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Serial robbery suspect allegedly wanted police to kill him

Jesus Rosas 23 faces nine counts armed robbery two counts attempted armed robbery four counts aggravated assault police with motor-vehicle

Jesus Rosas, 23, faces nine counts of armed robbery, two counts of attempted armed robbery, four counts of aggravated assault to police with a motor-vehicle and four counts of attempted first-degree murder. / Chicago Police

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Updated: February 21, 2013 5:23PM

A 23-year-old armed robbery suspect allegedly told detectives he was suicidal and couldn’t bear to kill himself, so he went on a crime spree hoping police would shoot and end his life.

“He actually wanted the police to kill him. He was conducting the robberies. He had a gun on him and he wanted police to kill him,” Anthony Riccio, Area Central commander said. “He had some problems in his life...and he felt he didn’t want to kill himself so he wanted the police to kill him.”

The hunt for

Jesus Rosas ended about midnight Wednesday within minutes of robbing his 16th store, a Subway at 816 N. State St., police said. After police curbed his 1993 Ford Explorer, Rosas shifted the SUV in reverse, hitting a squad and then trying to accelerate towards four officers. A police officer shot Rosas in the arm, and he was taken into custody.

Police said Rosas initially began robbing stores on Jan. 18 to buy gifts for his girlfriend. But the relationship soured and the two broke up around Feb. 1, police said. He continued to rob stores until Feb. 19 with the sole intent of wanting police to shoot him. During some of the later robberies, Rosas stuck up not only cashiers, but customers, police said.

All of the robberies happened between 7 p.m. and 3 a.m.

“This is an easy decision for me to make,” Cook County Judge James Brown said Thursday, ordering Rosas to be held without bail after listening to prosecutors detail the robberies and armed robberies he’s alleged to have committed.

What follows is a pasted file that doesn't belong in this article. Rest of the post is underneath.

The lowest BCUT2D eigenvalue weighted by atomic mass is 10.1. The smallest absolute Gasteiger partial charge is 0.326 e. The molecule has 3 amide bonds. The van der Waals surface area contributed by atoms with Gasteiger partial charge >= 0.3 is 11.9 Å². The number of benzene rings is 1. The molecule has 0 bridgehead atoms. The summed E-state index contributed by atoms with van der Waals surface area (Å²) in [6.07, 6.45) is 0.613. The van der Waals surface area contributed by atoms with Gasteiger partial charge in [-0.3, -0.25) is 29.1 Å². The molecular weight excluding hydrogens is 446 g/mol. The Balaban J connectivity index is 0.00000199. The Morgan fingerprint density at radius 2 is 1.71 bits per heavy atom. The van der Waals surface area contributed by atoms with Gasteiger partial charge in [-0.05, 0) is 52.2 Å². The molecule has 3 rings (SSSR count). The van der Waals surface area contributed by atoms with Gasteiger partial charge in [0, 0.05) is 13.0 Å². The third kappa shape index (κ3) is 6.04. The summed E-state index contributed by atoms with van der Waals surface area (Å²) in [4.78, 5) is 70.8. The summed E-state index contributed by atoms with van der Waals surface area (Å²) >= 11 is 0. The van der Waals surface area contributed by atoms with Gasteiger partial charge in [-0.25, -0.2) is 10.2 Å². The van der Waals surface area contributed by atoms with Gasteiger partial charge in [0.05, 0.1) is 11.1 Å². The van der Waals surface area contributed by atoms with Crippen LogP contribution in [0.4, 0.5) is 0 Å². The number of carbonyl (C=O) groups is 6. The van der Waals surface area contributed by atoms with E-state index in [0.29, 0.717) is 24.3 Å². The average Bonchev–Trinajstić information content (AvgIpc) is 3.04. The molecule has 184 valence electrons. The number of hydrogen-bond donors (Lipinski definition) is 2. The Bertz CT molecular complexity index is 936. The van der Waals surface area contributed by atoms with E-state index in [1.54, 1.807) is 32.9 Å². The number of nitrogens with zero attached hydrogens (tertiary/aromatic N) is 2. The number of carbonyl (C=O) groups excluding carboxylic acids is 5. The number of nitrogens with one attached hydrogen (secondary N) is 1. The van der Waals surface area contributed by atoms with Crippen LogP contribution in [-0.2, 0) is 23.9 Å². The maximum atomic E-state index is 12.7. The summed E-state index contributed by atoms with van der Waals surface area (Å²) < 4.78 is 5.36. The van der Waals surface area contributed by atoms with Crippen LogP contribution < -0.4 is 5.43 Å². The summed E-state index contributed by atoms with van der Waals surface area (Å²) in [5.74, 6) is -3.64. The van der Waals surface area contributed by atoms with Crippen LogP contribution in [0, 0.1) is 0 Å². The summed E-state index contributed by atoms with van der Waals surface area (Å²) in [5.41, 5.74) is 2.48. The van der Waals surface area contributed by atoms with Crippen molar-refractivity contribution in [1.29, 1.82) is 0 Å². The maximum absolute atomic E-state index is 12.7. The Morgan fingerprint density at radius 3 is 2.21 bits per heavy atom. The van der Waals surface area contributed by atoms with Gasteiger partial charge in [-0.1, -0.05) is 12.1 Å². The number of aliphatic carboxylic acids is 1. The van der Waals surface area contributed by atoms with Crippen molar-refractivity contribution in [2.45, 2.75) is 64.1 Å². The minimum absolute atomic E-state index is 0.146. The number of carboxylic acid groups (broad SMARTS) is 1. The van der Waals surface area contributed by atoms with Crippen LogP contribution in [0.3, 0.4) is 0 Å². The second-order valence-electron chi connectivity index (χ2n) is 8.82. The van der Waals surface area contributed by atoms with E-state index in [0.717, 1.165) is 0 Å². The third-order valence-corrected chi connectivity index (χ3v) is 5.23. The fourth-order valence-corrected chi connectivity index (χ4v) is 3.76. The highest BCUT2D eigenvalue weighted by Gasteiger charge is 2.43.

Rosas used a replica black handgun in the robberies at the fast food and convenient stores, assistant state’s attorney James Pontrelli said. Rosas often came into the businesses wearing a black hoodie and brandishing the fake weapon, Pontrelli said. He also was allegedly captured on camera in many of the robberies.

When Rosas tried robbing a Subway on Valentine’s Day at 447 N. State St. and cocked his gun, the clerk, who has family in the military and grew up with guns, recognized the sound to be from a fake gun and refused to give Rosas money, Pontrelli said.

Police said Rosas made away with as little as $74 in one robbery, and $850 in another.

His black replica gun was found in the SUV after his arrest, according to a police report.

Rosas was captured by surveillance cameras and identified by victims in many of the incidents, Pontrelli said.

In court Thursday, Rosas, wearing blue hospital shirt and jeans, had an arm wrapped in a bandage.

After the bond hearing, he hung his head low as he was escorted back by sheriff’s deputies.

Police said Rosas is believed to have committed 16 robberies, but has only been charged with 11. Additional charges may be pending.

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